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A new Arkansas law allows husbands to sue their wives for having abortions—even in cases of rape and incest

AP Photo/Danny Johnston
Arkansas is on track.
  • Annalisa Merelli
By Annalisa Merelli

Senior reporter based in New York City

Published This article is more than 2 years old.

Emboldened by US president Donald Trump’s recent executive order cutting foreign aid to any family planning organization that provides or advises on abortion options, and his nomination of pro-life judge Neil Gorsuch to fill the vacant seat of the Supreme Court, conservative state governments around the country are starting to move forward with regulations that limit reproductive rights.

The first to take action is Arkansas, which on Jan. 27 passed the Arkansas Unborn Child Protection From Dismemberment Abortion Act (pdf). The act bans ”dismemberment abortion” for any reason other than to save a woman’s life; to avoid permanent physical damage to the mother (psychological damage, including risk of self-harm, is not included); or to remove a dead fetus from the body.

Dismemberment abortion is a deliberately graphic name for dilation and evacuation (D&E), a surgical procedure commonly used in the second trimester for miscarriages and therapeutic abortion, most often in cases where tests find serious anomalies in the fetus.

Teddy Wilson, a reporter with Rewire, a nonprofit reproductive rights news service, told Quartz that while the law does not explicitly ban second-trimester abortions, for all intents and purposes it prevents Arkansas women from being able to get a legal second-term abortion, because it outlaws the most common and safe procedure. There is only one other option that can be used from the second trimester onward: induced abortion, a needlessly dangerous procedure that can cause damage to the uterus, excessive bleeding, and infection.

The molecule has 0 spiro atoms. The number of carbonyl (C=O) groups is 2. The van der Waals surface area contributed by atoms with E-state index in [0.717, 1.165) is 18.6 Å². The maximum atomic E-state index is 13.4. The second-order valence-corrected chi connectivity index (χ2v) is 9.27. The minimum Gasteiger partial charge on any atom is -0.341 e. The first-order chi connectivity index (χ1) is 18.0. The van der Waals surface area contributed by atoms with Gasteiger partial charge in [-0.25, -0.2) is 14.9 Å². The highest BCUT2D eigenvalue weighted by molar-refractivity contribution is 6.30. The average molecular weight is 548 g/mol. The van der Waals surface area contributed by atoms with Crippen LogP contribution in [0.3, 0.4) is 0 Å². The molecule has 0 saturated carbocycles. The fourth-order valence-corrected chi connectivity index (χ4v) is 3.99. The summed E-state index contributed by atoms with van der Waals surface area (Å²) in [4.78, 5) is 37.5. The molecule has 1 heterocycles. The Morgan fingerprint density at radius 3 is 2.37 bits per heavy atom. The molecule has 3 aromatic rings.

Second- and third-term abortions are rare, and typically only performed in cases where there would be serious health issues for the child. According to the latest data available, 638 of the 3,771 (pdf, p.7) abortions performed in Arkansas in 2015 occurred after week 12, and in every single case, the procedure used was D&E.

Not only does the Arkansas act forbid D&E, but gives a pregnant woman’s husband—whether or not he’s the father—the right to sue whoever he considers responsible for attempting or carrying out the procedure, including the pregnant woman herself. In the case of a minor, a parent or legal guardian can also sue.

Reproductive rights activists say that because law makes no exception for pregnancies that are the result of rape or incest, it could allow a husband or father to sue even when he is the rapist. (The law specifies (pdf, p. 5) that “civil damages shall not be awarded to a plaintiff if the pregnancy resulted from the criminal conduct of the plaintiff.”)

The law classifies a D&E abortion as a type D felony, resulting in a fine of up to $10,000 and six years in prison.

The next question is whether the act will hold up to legal scrutiny. It appears to be at odds with the constitutional provision that abortion is legal at any time up to the point of viability (until the fetus can live outside the woman’s body): though it doesn’t refer to all procedures, the act “is effectively banning abortion prior to viability,” in Arkansas, says Wilson. In addition the Supreme Court has ruled in the past that states cannot make laws that create an “undue burden” on a woman trying to get an abortion before viability.

That means it could end up getting struck down in the court system. That has already happened to similar acts passed in other states. In West Virginia, for instance, a D&E ban was vetoed shortly after it was introduced, and similar bans have been under litigation in Oklahoma and Kansas since 2015.

Arkansas’s new act will almost certainly get taken to court; Holly Dickson, legal director of the American Civil Liberties Union of Arkansas, told the Daily Beast the group intends to challenge the regulation.

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